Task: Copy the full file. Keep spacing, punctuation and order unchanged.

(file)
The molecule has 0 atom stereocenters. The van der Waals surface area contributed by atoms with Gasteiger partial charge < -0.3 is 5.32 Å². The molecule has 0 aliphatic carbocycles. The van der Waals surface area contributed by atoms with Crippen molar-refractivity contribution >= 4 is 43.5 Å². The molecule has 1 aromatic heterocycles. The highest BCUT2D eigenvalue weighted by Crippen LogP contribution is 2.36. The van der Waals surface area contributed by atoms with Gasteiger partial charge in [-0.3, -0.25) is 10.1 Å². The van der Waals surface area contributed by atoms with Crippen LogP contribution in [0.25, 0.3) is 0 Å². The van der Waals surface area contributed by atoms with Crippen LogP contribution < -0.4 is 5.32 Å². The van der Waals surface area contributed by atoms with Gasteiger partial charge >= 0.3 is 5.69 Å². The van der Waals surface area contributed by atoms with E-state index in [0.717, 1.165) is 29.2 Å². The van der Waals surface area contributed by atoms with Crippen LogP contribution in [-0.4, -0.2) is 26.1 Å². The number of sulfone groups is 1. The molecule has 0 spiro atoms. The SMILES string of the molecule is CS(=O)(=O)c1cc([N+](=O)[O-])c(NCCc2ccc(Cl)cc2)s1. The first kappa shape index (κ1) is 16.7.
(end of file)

The molecule has 0 atom stereocenters. The van der Waals surface area contributed by atoms with Gasteiger partial charge < -0.3 is 5.32 Å². The molecule has 0 aliphatic carbocycles. The van der Waals surface area contributed by atoms with Crippen molar-refractivity contribution >= 4 is 43.5 Å². The molecule has 1 aromatic heterocycles. The highest BCUT2D eigenvalue weighted by Crippen LogP contribution is 2.36. The van der Waals surface area contributed by atoms with Gasteiger partial charge in [-0.3, -0.25) is 10.1 Å². The van der Waals surface area contributed by atoms with Crippen LogP contribution in [0.25, 0.3) is 0 Å². The van der Waals surface area contributed by atoms with Crippen LogP contribution < -0.4 is 5.32 Å². The van der Waals surface area contributed by atoms with Gasteiger partial charge >= 0.3 is 5.69 Å². The van der Waals surface area contributed by atoms with E-state index in [0.717, 1.165) is 29.2 Å². The van der Waals surface area contributed by atoms with Crippen LogP contribution in [-0.4, -0.2) is 26.1 Å². The number of sulfone groups is 1. The molecule has 0 spiro atoms. The SMILES string of the molecule is CS(=O)(=O)c1cc([N+](=O)[O-])c(NCCc2ccc(Cl)cc2)s1. The first kappa shape index (κ1) is 16.7.